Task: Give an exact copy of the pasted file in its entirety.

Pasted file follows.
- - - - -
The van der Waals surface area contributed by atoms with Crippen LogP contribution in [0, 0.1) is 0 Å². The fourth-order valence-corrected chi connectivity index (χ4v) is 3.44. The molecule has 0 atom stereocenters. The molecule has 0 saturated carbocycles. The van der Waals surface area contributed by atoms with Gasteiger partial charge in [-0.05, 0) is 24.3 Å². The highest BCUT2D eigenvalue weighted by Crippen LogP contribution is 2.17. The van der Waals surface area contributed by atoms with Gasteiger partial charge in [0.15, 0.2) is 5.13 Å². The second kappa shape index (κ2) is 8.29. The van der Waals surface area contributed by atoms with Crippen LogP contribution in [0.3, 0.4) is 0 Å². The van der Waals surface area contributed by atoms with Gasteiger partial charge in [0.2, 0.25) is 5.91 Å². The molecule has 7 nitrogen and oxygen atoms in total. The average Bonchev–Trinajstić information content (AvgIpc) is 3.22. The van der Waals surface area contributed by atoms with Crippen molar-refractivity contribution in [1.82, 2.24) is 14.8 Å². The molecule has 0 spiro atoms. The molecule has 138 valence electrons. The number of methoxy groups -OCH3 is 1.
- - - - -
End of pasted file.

The van der Waals surface area contributed by atoms with Crippen LogP contribution in [0, 0.1) is 0 Å². The fourth-order valence-corrected chi connectivity index (χ4v) is 3.44. The molecule has 0 atom stereocenters. The molecule has 0 saturated carbocycles. The van der Waals surface area contributed by atoms with Gasteiger partial charge in [-0.05, 0) is 24.3 Å². The highest BCUT2D eigenvalue weighted by Crippen LogP contribution is 2.17. The van der Waals surface area contributed by atoms with Gasteiger partial charge in [0.15, 0.2) is 5.13 Å². The second kappa shape index (κ2) is 8.29. The van der Waals surface area contributed by atoms with Crippen LogP contribution in [0.3, 0.4) is 0 Å². The van der Waals surface area contributed by atoms with Gasteiger partial charge in [0.2, 0.25) is 5.91 Å². The molecule has 7 nitrogen and oxygen atoms in total. The average Bonchev–Trinajstić information content (AvgIpc) is 3.22. The van der Waals surface area contributed by atoms with Crippen molar-refractivity contribution in [1.82, 2.24) is 14.8 Å². The molecule has 0 spiro atoms. The molecule has 138 valence electrons. The number of methoxy groups -OCH3 is 1.